In Need of a System Reset?

In Need of a System Reset?

by Virginia Forste

“I don’t even know why I did that!”

Have you ever uttered those words in disbelief? You threw out an insult unknowingly; you reacted in anger a bit too harshly; you made a misguided midnight Amazon purchase. These faux pas can be humorous. (Did you really need that glow-in-the-dark umbrella holder?) They can also be embarrassing. (“When I said there’s more of you to love, I meant, uh, I just love you so much, honey, um . . .”)


Error #404

Why do we misbehave, even according to our own standards? It’s so frustrating and can seem so mysterious.

Imperfect people everywhere can relate to the apostle Paul’s admission in Romans 7:15: “I do not understand what I do. For what I want to do I do not do, but what I hate I do” (NIV).

Further down the passage, Paul goes on to identify that sin is the cause of an easy fall into temptation: “As it is, it is no longer I myself who do it, but it is sin living in me. For I know that good itself does not dwell in me, that is, in my sinful nature. For I have the desire to do what is good, but I cannot carry it out” (Romans 7:17, 18, NIV).

Me too, Paul. Me too.

Recently, Focus on the Family’s “Family Minute” featured educator and author Dr. Kathy Koch. One of Dr. Koch’s quotes deeply resonated with me: “Identity dictates behavior.” That’s it! That’s why we do not do what we should do or do what we know we shouldn’t do. If our behavior is guided by our identity, are we identifying with sin? Or are we identifying ourselves as Christ followers? We will cultivate a life—one way or the other—from our identities.

How do we reconnect to the Original Manufacturer’s packaging and reset the system? When my phone or computer is running slow, I employ the classic “turn off and then turn it on again” move. But how do we do that in our spiritual lives?

We may not be intentionally neglecting to stoke our spiritual fires but we can get distracted, stressed, and bogged down when we listen to every voice out there shouting for our attention. There’s a reason why I see my friends frequently taking a break from Facebook and Instagram. They are saying that there is a need to reset their mental and emotional state.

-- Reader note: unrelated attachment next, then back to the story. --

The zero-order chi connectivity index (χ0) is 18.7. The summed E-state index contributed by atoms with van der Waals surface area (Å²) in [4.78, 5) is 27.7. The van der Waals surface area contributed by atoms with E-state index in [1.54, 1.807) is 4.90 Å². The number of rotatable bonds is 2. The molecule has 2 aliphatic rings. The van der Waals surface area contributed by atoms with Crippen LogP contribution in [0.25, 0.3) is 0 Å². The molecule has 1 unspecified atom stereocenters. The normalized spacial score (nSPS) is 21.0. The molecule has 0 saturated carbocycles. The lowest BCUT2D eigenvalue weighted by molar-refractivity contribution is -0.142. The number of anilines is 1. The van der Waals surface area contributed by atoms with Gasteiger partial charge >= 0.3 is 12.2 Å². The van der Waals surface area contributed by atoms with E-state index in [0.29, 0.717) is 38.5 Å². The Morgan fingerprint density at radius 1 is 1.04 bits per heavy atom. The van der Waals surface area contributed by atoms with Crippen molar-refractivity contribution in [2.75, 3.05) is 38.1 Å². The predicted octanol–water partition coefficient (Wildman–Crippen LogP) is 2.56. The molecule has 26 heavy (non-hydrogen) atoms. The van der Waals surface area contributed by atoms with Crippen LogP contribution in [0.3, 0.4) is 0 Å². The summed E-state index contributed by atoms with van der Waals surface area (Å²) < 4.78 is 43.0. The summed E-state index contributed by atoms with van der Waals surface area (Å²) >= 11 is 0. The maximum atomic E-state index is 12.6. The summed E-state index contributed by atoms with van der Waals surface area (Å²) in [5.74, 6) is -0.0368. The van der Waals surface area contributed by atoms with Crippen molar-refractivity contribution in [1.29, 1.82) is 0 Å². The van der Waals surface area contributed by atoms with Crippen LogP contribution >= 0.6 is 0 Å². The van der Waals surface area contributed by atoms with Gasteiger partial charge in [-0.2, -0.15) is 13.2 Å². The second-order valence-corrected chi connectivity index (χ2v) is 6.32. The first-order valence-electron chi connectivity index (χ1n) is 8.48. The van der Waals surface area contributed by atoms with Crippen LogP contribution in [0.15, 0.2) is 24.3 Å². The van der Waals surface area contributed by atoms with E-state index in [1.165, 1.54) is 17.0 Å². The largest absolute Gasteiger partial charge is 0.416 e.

Pull the Plug

I love everything about the word “sabbatical.” According to the Oxford Dictionary, a sabbatical is defined as: “A period of paid leave granted to a university teacher or other worker for study or travel, traditionally one year for every seven years worked.” As a mom, that’s a principle I can get behind! My oldest son is almost seven years old so I am certainly due for one year off quite soon.

Sabbaticals are great for professors but they’re not quite realistic for everyday folks. However, the principle is the same. We need regular breaks. Jesus only worked three years in ministry and even he took regular breaks.

His disciples always thought they knew what was best for him and told him so frequently. For instance . . .

“Jesus it’s really late. Send these folks away.”—The disciples, before the feeding of the five thousand (Mark 6:35,36).

“Jesus, what a waste of perfume!”—Judas, when Mary anointed Jesus (John 12:4).

“Jesus, I’ll never betray you!”—Peter, before betraying Jesus (Matthew 26:33).

Even the men Jesus chose to befriend and guide were often voices that did not align with his Father’s will. He knew and demonstrated how important rest and reconnection with his Father was, as well as shutting out those voices that—bless their hearts—did not have his eternal perspective.

Control + Alt + Delete

We tend to make poor decisions when we’re not securely grounded in our identity in Christ. How can we share the Good News if we’ve forgotten what the Capital N News is?

The Good News is that if we’ve accepted Christ and declared his leadership in our lives, we’re not ignorant, dirty, sinful, worrisome, obnoxious bits of scum. We’re known, clean, righteous, peaceful children of God! The best part of that news is that it is a gift. We didn’t earn it, but we must receive it. And we must keep receiving it daily.

If I am securely rooted in who God says I am, I can make choices that reflect and spread God’s goodness and his good news. God says we are:

  • A new creation (2 Corinthians 5:17, NIV)
  • Heirs with Christ (Romans 8:17, NIV)
  • Not condemned (Romans 8:1, NIV)
  • Children of God (John 1:12, NIV)
  • Connected to God (John 15:5, NIV)
  • A vessel for God (Galatians 2:20, NIV)
  • A citizen of Heaven (Philippians 3:20, NIV)
  • A member of the body of Christ (1 Corinthians 12:27, NIV)
  • Chosen by God (Colossians 3:12, NIV)
  • Forgiven by God (Ephesians 1:7, NIV)
  • More than conquerors (Romans 8:37, NIV)
  • God’s temple (1 Corinthians 3:16, NIV)
  • Holy and blameless (Ephesians 1:4, NIV)
  • Purchased by God through Jesus’ blood (1 Corinthians 6:20, NIV)

Yesterday our lead pastor Trevor challenged each of us to pray for God to “Search Me. Break Me. Send Me.” Which of these three directives do you find most challenging? If you truly know who you are and whose you are, why not hit the reset button and spend time with Jesus, allowing his power to dictate your decisions this week? This proactive approach is much better than the reactive statement, “I don’t even know why I did that!” And this kind of resetting the system was designed by the Original Manufacturer for your benefit. I challenge you to do something about it today.

Virginia Forste is a former elementary education teacher and stay-at-home mom who frequently blogs with other moms at


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